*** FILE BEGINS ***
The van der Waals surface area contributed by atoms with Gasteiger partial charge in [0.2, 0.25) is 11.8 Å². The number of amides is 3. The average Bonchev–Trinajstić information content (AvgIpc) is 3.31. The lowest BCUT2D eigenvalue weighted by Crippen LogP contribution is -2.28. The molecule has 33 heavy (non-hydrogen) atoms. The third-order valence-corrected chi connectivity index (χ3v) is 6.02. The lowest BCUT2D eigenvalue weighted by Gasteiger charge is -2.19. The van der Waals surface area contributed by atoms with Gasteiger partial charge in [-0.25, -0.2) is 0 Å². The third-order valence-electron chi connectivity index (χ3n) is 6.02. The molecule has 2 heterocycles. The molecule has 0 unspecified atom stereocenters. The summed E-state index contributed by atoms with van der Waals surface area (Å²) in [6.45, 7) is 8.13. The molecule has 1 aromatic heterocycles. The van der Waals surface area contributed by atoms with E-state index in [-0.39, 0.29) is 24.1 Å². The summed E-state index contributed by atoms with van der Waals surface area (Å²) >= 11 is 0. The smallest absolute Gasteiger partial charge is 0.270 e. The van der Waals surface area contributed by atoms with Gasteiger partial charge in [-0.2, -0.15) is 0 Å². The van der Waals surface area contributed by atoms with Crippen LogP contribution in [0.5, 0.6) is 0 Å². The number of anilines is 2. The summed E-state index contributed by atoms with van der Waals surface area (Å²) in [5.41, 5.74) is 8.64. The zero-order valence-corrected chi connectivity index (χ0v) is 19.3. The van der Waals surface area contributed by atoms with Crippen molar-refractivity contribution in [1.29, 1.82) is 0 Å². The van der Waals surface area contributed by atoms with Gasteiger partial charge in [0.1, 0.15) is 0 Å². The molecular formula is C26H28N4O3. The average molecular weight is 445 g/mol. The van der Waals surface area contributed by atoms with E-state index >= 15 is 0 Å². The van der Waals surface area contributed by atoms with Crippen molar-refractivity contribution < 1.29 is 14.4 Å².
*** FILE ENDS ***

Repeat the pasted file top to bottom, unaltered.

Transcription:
The van der Waals surface area contributed by atoms with Gasteiger partial charge in [0.2, 0.25) is 11.8 Å². The number of amides is 3. The average Bonchev–Trinajstić information content (AvgIpc) is 3.31. The lowest BCUT2D eigenvalue weighted by Crippen LogP contribution is -2.28. The molecule has 33 heavy (non-hydrogen) atoms. The third-order valence-corrected chi connectivity index (χ3v) is 6.02. The lowest BCUT2D eigenvalue weighted by Gasteiger charge is -2.19. The van der Waals surface area contributed by atoms with Gasteiger partial charge in [-0.25, -0.2) is 0 Å². The third-order valence-electron chi connectivity index (χ3n) is 6.02. The molecule has 2 heterocycles. The molecule has 0 unspecified atom stereocenters. The summed E-state index contributed by atoms with van der Waals surface area (Å²) in [6.45, 7) is 8.13. The molecule has 1 aromatic heterocycles. The van der Waals surface area contributed by atoms with E-state index in [-0.39, 0.29) is 24.1 Å². The summed E-state index contributed by atoms with van der Waals surface area (Å²) >= 11 is 0. The smallest absolute Gasteiger partial charge is 0.270 e. The van der Waals surface area contributed by atoms with Gasteiger partial charge in [-0.2, -0.15) is 0 Å². The van der Waals surface area contributed by atoms with Crippen LogP contribution in [0.5, 0.6) is 0 Å². The number of anilines is 2. The summed E-state index contributed by atoms with van der Waals surface area (Å²) in [5.41, 5.74) is 8.64. The zero-order valence-corrected chi connectivity index (χ0v) is 19.3. The van der Waals surface area contributed by atoms with Crippen molar-refractivity contribution in [1.29, 1.82) is 0 Å². The van der Waals surface area contributed by atoms with Gasteiger partial charge in [0.1, 0.15) is 0 Å². The molecular formula is C26H28N4O3. The average molecular weight is 445 g/mol. The van der Waals surface area contributed by atoms with E-state index >= 15 is 0 Å². The van der Waals surface area contributed by atoms with Crippen molar-refractivity contribution < 1.29 is 14.4 Å².